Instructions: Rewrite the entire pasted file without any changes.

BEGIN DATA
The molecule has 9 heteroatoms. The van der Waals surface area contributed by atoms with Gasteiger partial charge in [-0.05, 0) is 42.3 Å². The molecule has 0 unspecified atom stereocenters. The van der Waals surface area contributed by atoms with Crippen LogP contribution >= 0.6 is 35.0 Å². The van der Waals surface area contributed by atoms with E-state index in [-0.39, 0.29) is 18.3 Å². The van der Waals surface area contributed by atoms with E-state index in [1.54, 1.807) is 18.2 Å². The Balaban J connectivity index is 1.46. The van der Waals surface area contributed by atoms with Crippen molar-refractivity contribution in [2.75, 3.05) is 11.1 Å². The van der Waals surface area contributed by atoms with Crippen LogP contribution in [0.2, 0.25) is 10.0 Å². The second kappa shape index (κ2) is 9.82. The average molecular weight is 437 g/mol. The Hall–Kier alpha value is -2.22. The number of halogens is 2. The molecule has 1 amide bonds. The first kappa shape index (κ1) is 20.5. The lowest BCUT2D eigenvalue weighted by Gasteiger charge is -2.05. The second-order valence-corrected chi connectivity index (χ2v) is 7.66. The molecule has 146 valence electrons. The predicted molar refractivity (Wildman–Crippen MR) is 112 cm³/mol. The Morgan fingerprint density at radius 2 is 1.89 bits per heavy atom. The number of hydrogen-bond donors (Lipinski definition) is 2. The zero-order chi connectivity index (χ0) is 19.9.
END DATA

The molecule has 9 heteroatoms. The van der Waals surface area contributed by atoms with Gasteiger partial charge in [-0.05, 0) is 42.3 Å². The molecule has 0 unspecified atom stereocenters. The van der Waals surface area contributed by atoms with Crippen LogP contribution >= 0.6 is 35.0 Å². The van der Waals surface area contributed by atoms with E-state index in [-0.39, 0.29) is 18.3 Å². The van der Waals surface area contributed by atoms with E-state index in [1.54, 1.807) is 18.2 Å². The Balaban J connectivity index is 1.46. The van der Waals surface area contributed by atoms with Crippen molar-refractivity contribution in [2.75, 3.05) is 11.1 Å². The van der Waals surface area contributed by atoms with Crippen LogP contribution in [0.2, 0.25) is 10.0 Å². The second kappa shape index (κ2) is 9.82. The average molecular weight is 437 g/mol. The Hall–Kier alpha value is -2.22. The number of halogens is 2. The molecule has 1 amide bonds. The first kappa shape index (κ1) is 20.5. The lowest BCUT2D eigenvalue weighted by Gasteiger charge is -2.05. The second-order valence-corrected chi connectivity index (χ2v) is 7.66. The molecule has 146 valence electrons. The predicted molar refractivity (Wildman–Crippen MR) is 112 cm³/mol. The Morgan fingerprint density at radius 2 is 1.89 bits per heavy atom. The number of hydrogen-bond donors (Lipinski definition) is 2. The zero-order chi connectivity index (χ0) is 19.9.